Because Canada holds the second largest oil reserves in the world, foreign capital inflows into and out of TSX energy companies are key drivers moving the Canadian Petro-dollar. Output from Alberta’s oil sands region, the largest crude reserves outside the Middle East, will rise to 3-million barrels per day (bpd) by 2018, more than double over the next nine years, from about 1.3-million bpd last year.
Canada has roughly 180-billion barrels of oil reserves, with all but six billion barrels locked in Alberta’s oil sands, a mixture of sand, water, clay and bitumen that’s too heavy to use without being heated. Oil must be priced at $65 a barrel for new oil sands projects to be viable, according to the Canadian Assoc of Petroleum Producers. Petro-Canada and Suncor Energy have joined forces to create Canada’s biggest oil company, a merger expected to save C$1-billion a year in capital costs and C$300 million annually in operating expenses.
But Canada also controls huge resources in iron ore, nickel, copper, zinc, gold, lead, silver, timber, fish, coal, petroleum, natural gas, and diamonds. Ironically, Canada’s minerals industry, including smelting and refining, only contributes about 4% to Canada’s GDP, yet lately, it’s the direction of base metals, especially copper, that’s increasingly influencing the direction of the Canadian dollar, subtlety dethroning crude oil, as the Loonie’s key lynchpin.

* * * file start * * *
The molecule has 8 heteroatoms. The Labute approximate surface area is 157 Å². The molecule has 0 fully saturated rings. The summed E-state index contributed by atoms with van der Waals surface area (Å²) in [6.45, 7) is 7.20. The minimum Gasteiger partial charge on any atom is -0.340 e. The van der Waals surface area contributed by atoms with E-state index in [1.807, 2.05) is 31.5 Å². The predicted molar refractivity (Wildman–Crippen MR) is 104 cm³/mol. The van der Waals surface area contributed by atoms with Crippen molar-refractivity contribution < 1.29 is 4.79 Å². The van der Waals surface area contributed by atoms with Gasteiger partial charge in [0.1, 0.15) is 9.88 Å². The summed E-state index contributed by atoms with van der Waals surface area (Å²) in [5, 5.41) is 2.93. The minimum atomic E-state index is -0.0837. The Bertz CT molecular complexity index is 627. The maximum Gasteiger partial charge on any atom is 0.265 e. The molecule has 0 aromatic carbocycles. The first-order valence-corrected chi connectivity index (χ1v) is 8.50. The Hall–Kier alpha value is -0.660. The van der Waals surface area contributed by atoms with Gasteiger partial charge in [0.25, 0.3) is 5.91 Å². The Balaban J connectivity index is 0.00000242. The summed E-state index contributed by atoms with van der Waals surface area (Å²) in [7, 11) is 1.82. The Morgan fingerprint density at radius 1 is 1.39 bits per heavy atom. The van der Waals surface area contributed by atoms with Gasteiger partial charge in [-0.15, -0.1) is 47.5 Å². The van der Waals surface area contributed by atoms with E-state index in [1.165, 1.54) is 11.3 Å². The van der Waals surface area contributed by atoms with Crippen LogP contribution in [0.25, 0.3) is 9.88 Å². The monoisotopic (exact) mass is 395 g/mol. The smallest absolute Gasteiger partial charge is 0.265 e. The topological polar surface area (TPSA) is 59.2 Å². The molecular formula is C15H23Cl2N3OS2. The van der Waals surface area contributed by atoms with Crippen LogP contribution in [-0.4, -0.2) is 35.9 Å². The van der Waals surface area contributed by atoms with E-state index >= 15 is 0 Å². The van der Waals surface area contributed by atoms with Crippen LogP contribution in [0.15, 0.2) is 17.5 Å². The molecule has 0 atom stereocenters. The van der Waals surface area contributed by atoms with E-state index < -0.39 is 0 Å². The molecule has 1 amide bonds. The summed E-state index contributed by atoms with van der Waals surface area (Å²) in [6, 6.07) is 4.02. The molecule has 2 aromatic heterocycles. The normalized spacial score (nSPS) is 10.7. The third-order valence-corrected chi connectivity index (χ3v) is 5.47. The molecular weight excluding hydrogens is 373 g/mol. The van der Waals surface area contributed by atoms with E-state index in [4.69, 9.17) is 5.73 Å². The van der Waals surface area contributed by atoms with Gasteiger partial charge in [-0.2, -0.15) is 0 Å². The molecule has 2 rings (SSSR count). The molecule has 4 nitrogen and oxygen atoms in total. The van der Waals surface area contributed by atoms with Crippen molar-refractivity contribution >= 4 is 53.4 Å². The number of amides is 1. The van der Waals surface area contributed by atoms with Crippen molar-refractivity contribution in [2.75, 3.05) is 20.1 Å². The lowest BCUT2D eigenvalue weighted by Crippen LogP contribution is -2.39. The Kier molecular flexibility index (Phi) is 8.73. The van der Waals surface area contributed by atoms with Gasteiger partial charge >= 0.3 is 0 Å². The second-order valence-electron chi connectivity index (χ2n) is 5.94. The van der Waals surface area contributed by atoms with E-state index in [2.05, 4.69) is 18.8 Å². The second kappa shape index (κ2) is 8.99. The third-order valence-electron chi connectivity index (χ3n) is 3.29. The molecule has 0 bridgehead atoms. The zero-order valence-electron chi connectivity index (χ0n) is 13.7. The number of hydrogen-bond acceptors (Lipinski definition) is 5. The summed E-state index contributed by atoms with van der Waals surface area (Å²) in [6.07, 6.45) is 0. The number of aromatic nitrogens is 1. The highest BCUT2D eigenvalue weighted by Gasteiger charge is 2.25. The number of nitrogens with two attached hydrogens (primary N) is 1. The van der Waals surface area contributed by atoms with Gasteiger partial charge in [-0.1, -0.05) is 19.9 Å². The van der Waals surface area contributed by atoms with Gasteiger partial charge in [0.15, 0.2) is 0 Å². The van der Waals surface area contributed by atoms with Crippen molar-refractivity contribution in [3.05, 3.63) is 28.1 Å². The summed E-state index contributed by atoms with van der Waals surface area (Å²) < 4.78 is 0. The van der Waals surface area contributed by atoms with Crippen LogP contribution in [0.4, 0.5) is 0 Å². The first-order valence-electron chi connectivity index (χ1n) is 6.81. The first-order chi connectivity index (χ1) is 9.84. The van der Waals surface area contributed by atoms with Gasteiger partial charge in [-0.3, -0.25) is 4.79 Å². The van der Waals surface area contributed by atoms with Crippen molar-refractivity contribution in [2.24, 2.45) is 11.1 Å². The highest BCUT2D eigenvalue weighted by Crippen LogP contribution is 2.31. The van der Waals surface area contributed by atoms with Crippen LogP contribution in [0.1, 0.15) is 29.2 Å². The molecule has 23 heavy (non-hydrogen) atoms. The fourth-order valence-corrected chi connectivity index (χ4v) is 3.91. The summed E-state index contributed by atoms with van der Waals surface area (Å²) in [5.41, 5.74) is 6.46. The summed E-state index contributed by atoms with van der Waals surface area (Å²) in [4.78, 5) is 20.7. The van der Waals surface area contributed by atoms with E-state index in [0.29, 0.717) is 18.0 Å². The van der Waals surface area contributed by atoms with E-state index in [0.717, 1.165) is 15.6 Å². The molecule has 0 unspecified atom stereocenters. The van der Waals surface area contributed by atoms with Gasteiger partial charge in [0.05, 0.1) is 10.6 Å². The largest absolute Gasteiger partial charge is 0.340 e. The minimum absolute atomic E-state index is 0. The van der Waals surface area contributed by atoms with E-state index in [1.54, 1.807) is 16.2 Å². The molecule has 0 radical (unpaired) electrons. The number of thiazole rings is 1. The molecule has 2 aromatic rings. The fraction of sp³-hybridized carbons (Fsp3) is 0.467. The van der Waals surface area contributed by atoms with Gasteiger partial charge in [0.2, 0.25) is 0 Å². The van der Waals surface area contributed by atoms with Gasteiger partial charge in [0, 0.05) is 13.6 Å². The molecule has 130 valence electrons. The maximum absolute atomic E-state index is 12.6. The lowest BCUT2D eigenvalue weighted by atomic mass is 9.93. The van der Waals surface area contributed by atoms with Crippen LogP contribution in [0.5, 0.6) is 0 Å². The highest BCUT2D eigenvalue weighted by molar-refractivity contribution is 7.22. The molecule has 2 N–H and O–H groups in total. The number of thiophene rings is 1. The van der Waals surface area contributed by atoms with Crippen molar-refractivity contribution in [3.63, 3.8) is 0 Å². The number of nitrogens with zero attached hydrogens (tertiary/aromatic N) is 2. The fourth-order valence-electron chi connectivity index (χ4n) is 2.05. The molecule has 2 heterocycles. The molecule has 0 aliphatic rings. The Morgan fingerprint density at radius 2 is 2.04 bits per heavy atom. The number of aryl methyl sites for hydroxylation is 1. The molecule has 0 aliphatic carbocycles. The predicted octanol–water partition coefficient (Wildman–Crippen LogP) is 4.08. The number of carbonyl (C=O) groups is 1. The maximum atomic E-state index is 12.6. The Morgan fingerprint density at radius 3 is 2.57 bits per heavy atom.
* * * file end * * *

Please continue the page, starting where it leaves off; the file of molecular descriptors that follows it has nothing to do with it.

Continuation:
Canada is the third largest copper producer in the world, after Chile and the USA. It is also the world’s largest zinc and second largest nickel and lead producer. A small number of producers, including Noranda, Inco, Falconbridge, Teck Cominco, Boliden and Hudson Bay Mining, dominate base metal mining in Canada. Inco, owned by Brazil’s Vale, supplies a quarter of the world’s nickel, and also produces copper, gold and cobalt. Falconbridge and Noranda, owned by Xstrata Mining, mine nickel and copper at the world class deposits at Sudbury, Raglan and Kidds Creek.
Over the past decade, Canada has also emerged as one of the leading nations in the high-tech and computer industry, mostly located in Ontario and Quebec. There is also a large industrial base which includes companies that produce pharmaceuticals, aerospace products, and telecommunications equipment. About half of all Canadian manufactured goods are produced in Ontario, second only to Michigan, as the largest producer of automobiles and car parts in North America.
So while capital flows into base metal miners and oil company shares, lifted the Canadian dollar 20% higher, the larger population of Canadian exporters, the backbone of the economy, are hard hit by a stronger Loonie, since they receive most of their sales revenue in US-dollars. Canadian exports rebounded only slightly to C$29.3-billion in June, standing -36% lower than a year earlier. The Canadian central bank thinks the Loonie has run ahead of the trade weighted fundamentals.